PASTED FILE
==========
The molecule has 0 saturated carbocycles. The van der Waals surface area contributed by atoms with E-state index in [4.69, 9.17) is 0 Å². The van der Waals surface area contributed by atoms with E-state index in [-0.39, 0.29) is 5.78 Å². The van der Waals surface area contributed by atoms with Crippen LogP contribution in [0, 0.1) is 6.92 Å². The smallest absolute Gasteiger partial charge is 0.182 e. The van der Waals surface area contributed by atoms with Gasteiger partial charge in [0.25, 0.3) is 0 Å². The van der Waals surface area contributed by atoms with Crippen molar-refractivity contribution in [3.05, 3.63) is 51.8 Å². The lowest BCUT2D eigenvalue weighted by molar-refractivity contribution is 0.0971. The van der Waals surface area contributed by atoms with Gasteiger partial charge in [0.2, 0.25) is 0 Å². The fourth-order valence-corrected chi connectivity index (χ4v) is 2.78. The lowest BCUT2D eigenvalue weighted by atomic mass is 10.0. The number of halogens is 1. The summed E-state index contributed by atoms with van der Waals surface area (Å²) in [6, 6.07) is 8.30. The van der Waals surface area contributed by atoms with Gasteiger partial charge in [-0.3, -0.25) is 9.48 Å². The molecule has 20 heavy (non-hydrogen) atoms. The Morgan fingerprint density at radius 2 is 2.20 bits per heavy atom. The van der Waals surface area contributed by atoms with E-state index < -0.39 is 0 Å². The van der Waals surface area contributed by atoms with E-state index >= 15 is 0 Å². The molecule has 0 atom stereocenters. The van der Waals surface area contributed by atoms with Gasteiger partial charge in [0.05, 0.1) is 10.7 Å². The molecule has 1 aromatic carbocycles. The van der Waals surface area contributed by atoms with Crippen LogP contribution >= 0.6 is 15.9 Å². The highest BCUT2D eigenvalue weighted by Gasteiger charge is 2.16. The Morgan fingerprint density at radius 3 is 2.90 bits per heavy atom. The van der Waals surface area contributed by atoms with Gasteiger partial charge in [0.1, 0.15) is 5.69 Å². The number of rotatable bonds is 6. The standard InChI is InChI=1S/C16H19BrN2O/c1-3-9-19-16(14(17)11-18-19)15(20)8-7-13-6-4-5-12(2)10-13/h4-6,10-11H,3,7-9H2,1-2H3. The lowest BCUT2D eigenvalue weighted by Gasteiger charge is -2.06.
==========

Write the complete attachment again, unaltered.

The molecule has 0 saturated carbocycles. The van der Waals surface area contributed by atoms with E-state index in [4.69, 9.17) is 0 Å². The van der Waals surface area contributed by atoms with E-state index in [-0.39, 0.29) is 5.78 Å². The van der Waals surface area contributed by atoms with Crippen LogP contribution in [0, 0.1) is 6.92 Å². The smallest absolute Gasteiger partial charge is 0.182 e. The van der Waals surface area contributed by atoms with Gasteiger partial charge in [0.25, 0.3) is 0 Å². The van der Waals surface area contributed by atoms with Crippen molar-refractivity contribution in [3.05, 3.63) is 51.8 Å². The lowest BCUT2D eigenvalue weighted by molar-refractivity contribution is 0.0971. The van der Waals surface area contributed by atoms with Gasteiger partial charge in [0.2, 0.25) is 0 Å². The fourth-order valence-corrected chi connectivity index (χ4v) is 2.78. The lowest BCUT2D eigenvalue weighted by atomic mass is 10.0. The number of halogens is 1. The summed E-state index contributed by atoms with van der Waals surface area (Å²) in [6, 6.07) is 8.30. The van der Waals surface area contributed by atoms with Gasteiger partial charge in [-0.3, -0.25) is 9.48 Å². The molecule has 20 heavy (non-hydrogen) atoms. The Morgan fingerprint density at radius 2 is 2.20 bits per heavy atom. The van der Waals surface area contributed by atoms with E-state index < -0.39 is 0 Å². The van der Waals surface area contributed by atoms with E-state index >= 15 is 0 Å². The molecule has 0 atom stereocenters. The van der Waals surface area contributed by atoms with Gasteiger partial charge in [0.05, 0.1) is 10.7 Å². The molecule has 1 aromatic carbocycles. The van der Waals surface area contributed by atoms with Crippen LogP contribution >= 0.6 is 15.9 Å². The highest BCUT2D eigenvalue weighted by Gasteiger charge is 2.16. The Morgan fingerprint density at radius 3 is 2.90 bits per heavy atom. The van der Waals surface area contributed by atoms with Gasteiger partial charge in [0.1, 0.15) is 5.69 Å². The number of rotatable bonds is 6. The standard InChI is InChI=1S/C16H19BrN2O/c1-3-9-19-16(14(17)11-18-19)15(20)8-7-13-6-4-5-12(2)10-13/h4-6,10-11H,3,7-9H2,1-2H3. The lowest BCUT2D eigenvalue weighted by Gasteiger charge is -2.06.